During the period in which the timer is running, processing continues to test for an indication of an EPFD. If no early power failure is detected, processing continues to test to determine if the timer is running and fox subsequent detection of an imminent power failure. If no power failure is detected at the end~of the time period, control flows back to restart testing for a tilt condition and to test for a power 2~.~~.11~
failure in the absence of a tilt condition.
If a power failure is detected during a predetermined time period after detection of a tilt condition, then the tamper event is recorded in nonvolatile memory, followed by storing of system and usage parameters and system shutdown is then accomplished.
Figure 4 is a timing diagram of the various signal levels present in electric meter encoder 60 as depicted in Figure 2 during various combinations of power failure and tilt conditions. Referring to Figures 2 and 4 together, circuit operation will be described in response to detection of a tilt condition alone, detection of a power failure alone, and detection of a tilt condition immediately followed by loss of AC power as would be expected upon removal of an electric watt-hour meter.
At time tl, a low logic level signal received from tilt switch 20 activates timer 94. Timer 94, in turn, provides a low. logic level output signal from time t2 to t3 defining a predetermined time period.
Because AC power is not interrupted between t2 and t3, i.e., no power failure is detected by the EPFD
circuitry, no tamper message is recorded.
At a time t4, sometime after timer 20 resets, AC
power is interrupted to the meter. Because the value of capacitor 86 of EPFD circuit 80 is relatively small, a relatively rapid voltage drop occurs at the output of EPFD circuit 80 beginning at time t4. At a time t5, an output from early power failure detector 80 to invertor 90 falls below a high logic level input, which, in response, provide a high level signal to initiate a write to nonvolatile memory and system shutdown command to controller 70. In response, controller 70 --, 210111 ~
performs system shutdown and system operation is terminated at time t6, prior to the power supply , falling below an operational level at time t7. A
tamper. condition was not recorded in nonvolatile memory because NOR gate 92 maintained a Iow logic level since tilt switch 20 was not activated in~the period of time preceding the EPFD event t5 by the duration of timer 94.
At time t8 AC power is shown restored to the ";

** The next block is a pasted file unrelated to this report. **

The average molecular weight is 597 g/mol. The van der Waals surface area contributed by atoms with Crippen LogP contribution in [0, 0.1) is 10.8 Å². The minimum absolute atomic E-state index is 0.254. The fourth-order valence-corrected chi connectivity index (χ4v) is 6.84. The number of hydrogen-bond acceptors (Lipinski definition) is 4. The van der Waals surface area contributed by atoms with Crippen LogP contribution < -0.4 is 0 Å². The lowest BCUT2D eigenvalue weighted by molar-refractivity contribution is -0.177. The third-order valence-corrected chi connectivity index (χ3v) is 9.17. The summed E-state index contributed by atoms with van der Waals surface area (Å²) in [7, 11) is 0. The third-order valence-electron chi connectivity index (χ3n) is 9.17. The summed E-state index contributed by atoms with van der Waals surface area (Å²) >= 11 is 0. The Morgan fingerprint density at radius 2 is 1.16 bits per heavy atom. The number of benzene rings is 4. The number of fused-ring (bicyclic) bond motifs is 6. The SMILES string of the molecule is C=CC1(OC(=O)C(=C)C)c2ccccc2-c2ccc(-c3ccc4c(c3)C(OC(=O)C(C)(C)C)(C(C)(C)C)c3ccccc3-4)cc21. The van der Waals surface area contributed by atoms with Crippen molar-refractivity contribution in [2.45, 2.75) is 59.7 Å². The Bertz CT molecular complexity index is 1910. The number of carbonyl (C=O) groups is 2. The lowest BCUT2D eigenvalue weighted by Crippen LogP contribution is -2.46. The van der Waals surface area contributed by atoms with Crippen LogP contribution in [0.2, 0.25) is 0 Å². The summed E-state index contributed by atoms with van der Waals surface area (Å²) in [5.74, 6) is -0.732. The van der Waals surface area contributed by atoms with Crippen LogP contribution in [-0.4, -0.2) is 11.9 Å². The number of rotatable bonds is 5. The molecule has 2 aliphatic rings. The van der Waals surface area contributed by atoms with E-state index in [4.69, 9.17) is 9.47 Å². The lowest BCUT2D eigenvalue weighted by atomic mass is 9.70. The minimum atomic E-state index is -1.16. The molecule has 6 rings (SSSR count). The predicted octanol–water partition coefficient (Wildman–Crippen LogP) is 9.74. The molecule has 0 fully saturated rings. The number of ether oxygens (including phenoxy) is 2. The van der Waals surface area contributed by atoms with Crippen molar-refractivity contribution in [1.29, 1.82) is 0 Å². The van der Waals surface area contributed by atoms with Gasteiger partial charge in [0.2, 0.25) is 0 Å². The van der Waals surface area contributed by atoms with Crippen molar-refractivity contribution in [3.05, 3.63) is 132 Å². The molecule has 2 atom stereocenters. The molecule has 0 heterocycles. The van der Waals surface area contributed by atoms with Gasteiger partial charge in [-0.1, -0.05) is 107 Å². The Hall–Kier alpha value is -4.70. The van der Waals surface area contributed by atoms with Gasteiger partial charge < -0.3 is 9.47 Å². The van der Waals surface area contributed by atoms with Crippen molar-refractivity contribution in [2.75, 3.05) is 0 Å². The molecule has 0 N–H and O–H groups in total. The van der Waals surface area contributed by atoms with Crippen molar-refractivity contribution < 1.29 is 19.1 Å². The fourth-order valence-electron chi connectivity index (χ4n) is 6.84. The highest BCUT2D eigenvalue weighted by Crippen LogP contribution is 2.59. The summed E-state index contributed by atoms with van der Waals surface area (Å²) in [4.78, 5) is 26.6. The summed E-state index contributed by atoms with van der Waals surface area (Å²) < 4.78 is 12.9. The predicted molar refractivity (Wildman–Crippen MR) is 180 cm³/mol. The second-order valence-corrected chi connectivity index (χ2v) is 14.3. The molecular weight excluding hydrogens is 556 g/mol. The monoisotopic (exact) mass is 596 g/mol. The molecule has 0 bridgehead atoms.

system. Because BPFD circuitry 80 has minimal capacitive filtering, its output rises rapidly, attaining a high logic level signal at t9, followed by the more highly filtered operational power supply reaching an operational voltage level at time t10. To v' 15 avoid erroneous processing, system operation is inhibited until time tll when the filtered DC supply voltage has risen above a threshold value assuring predictable system performance.
Circuit operation for detecting an attempt to tamper with a meter by removing it from its socket is shown starting at time t12. Tilt switch 20 detects movement of the meter at time t12, causing timer 94 to begin running and thereby. provide a low logic level ~l "i signal between times tl3 and t18. AC power to the ? 25 meter is removed at time t14, causing the signal from the EPFD circuit to fall to a low logic level at time t15, indicating detection of an imminent loss of ' regulated DC power. In response to the low level s signals supplied by both timer 94 and EPFD circuit 80, NOR gate 92 provides a high logic level output signal to controller 70 at a t15. Controller 70 thereupon initiates writing to nonvolatile memory evidence of the tamper condition in addition to the normal parameters which need to be preserved. To ensure that 2101~.1~
an orderly system shutdown is accomplished, system shutdown is completed before the regulated supply falls below a level assuring system functionality at time t20.
5 Alternate architecture together with further aspects of the invention are shown in the block diagram of Figure 5. Controller 70 includes a microprocessor 100 and input=output (I/0) controller 102 for interfacing with peripheral circuits and devices. An 10 operational program to be performed by microprocessor 100 fox implementing the logic shown in Figure 3 is contained in ROM 104. Temporary storage of system parameters and calculations is provided by RAM 106.
Rotation of metallic disk 50 of the induction- .
15 watt-hour meter is detected by optical sensor 12 which provides a corresponding series of pulses to counter 108, the stored count representing power consumption data. Power consumption data stored in pulse counter 108 is provided to 'microprocessor 100 through I!O
controller 102 under program control. . Outputs from position detector 20 and EPFD circuitry 80 are also provided as inputs to microprocessor 100 to initiate parameter storage in response to detection of an imminent power failure and to record system tampering.
Remote access to the meter and control circuitry is available through power line carrier system modem 110 over a power line carrier system (P.L.C.S.), shown as block 111 or through telephone .modem 112 over the public telephone switched network (PTSN) shown as block 114. Alternatively, a radio modem 116 provides contro1 and data conductivity to microprocessor 100 using RF
receiver transmitter or just a transmitter for a one-way system 118 and antenna 120. Data supplied to an AMR system includes a data preamble, meter identification number, energy consumption, tamper status and a cyclic redundancy code (CRC) error check or other error detection mechanism.